Miranda Kendrick @mirandakendrick has two culture grabbing blogs: http://workingitatwork.tumblr.com/ that shows off the beautiful people of BBH and http://nyink.blogspot.com/ that shows off the beautiful tattoos of the world.
Hal & Masa have been busy working on the follow up to their Webby-winning music video for “Hibi no Neiro” (Tone of everyday) by “Sour” - http://www.youtube.com/watch?v=WfBlUQguvyw (watch this space)
And me? I’ve started the Wilhelmine Project, a mini-gallery that is hosted in the display window of my converted storefront apartment in the East Village http://thewilhelmineproject.com & @wilhelmineprjctThe most striking thing about all these projects is that people just did it. Google have their awesome and rightly famous 20% policy; we don’t have that at BBH, at least not formalized. So what makes the above particularly cool is that people just went out, made time and did. No one told them to, no one asked for the time. No permission was sought, or given. We think this is emblematic of the kind of creative business we strive to be, that the energy, thinking and output from these personal projects explicitly and implicitly makes BBH a more interesting and smarter place professionally.
So our question today is, what’s your 20% project?
Are you busy waiting for permission?
Or are you busy just getting on with it?
Let us know what you’re up to. You never know, there might be some common ground; we could collaborate.
21st April 10
Everyone at BBH New York is excited about the new work we’ve just launched for Google’s Chrome browser, follow-ups to the work we produced at the end of 2009.
The first film is for Chrome Extensions, and demonstrates how users can personalize their browser. The music used is Fats Waller’s (Do You Intend to Put an End to) A Sweet Beginning?
The second film is for Chrome Translate, the range of translation features that are built in to Chrome, and that enable users to seamlessly translate Internet pages from one language to another.
Both of these films are quite unlike most other tech product demos. They use lo-fi, hand-made elements and simple metaphors to show how the products work. There’s no hype. No extravagant claims. We instead try and keep everything simple.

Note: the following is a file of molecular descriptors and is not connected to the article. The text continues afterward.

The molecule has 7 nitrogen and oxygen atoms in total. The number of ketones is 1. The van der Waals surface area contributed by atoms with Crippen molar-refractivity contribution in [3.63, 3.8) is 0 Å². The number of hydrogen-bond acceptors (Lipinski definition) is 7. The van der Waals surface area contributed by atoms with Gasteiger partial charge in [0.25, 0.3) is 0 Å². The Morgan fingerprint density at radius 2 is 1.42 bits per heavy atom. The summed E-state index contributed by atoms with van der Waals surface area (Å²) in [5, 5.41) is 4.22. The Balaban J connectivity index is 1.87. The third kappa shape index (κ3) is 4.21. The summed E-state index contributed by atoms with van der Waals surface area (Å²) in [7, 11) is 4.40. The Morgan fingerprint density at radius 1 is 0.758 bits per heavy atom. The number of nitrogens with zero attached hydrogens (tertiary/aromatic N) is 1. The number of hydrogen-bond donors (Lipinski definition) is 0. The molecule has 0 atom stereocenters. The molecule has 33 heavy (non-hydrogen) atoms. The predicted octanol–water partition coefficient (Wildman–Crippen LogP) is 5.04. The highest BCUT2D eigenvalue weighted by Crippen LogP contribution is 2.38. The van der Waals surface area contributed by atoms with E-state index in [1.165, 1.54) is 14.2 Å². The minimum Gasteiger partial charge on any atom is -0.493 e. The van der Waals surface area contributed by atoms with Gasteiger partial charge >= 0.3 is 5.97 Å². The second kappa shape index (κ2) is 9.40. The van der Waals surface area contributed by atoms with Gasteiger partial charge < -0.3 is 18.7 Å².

As with our previous work for Chrome at the end of 2009, we worked with the extraordinary production team at 1st Avenue Machine in New York. The films were directed by 1st Avenue Machine’s Aaron Duffy & Tim Brown.
We hope you enjoy them. They look particularly great in HD on YouTube (click through the videos and then select the HD button).
And watch out for more new work for Google to come in the next few weeks.
Client: Google EMEA
Titles: Google Chrome Extensions/Translate the Internet with Google Chrome
Agency : Bartle Bogle Hegarty New York
CCO: Kevin Roddy
ECD: Calle Sjoenell, Pelle Sjoenell
AD/CW: Maja Fernqvist
AD/CW: Joakim Saul
Head of Broadcast: Lisa Setten
Senior Producer: Melissa Bemis
Business Director: Ben Malbon
Acct. Manager: Rossa Hsieh
Production Company: 1st Avenue Machine
Director: Tim Brown
Co-Director: Aaron Duffy
DP: Zak Mulligan
Exec. Producer: Sam Penfield
Line Producer: Keeley Gould
Editorial Company: Lost Planet
Editor: Charlie Johnston
Assistant Editor: Christopher Huth
Exec. Producer: Krystn Wagenberg
Producer: Meagen Carroll
Telecine: Company 3
Telecine Artist: Billy Gabor
Online Facility: Black Hole
Online Editor: Tim Farrell
VFX Company: Black Hole
Producer: Tim Vierling
Audio Facility: Plush
Audio Engineer: Rob Fielack
Music Supervisor: Sara Matarazzo, Anna Lasxurain & Stephanie Diaz-Matos
Title: (Do You Intend To Put An End To) A Sweet Beginning Like This
Artist: Fats Waller
Music Supervisor: Sara Matarazzo, Anna Lascurain & Stephanie Diaz-Matos
Title: Plastic Sunshine
Composed by: Steven Stern and Stuart Hart
20th April 10
Posted by Dean Woodhouse, Creative, BBH London
Our MySpace Fan Video campaign (which Fran shared here a few months back) has been nominated for a People’s Choice Award at this year’s Webbys, which we’re just a little excited about. And yes, this is an unashamed plug and request for your support.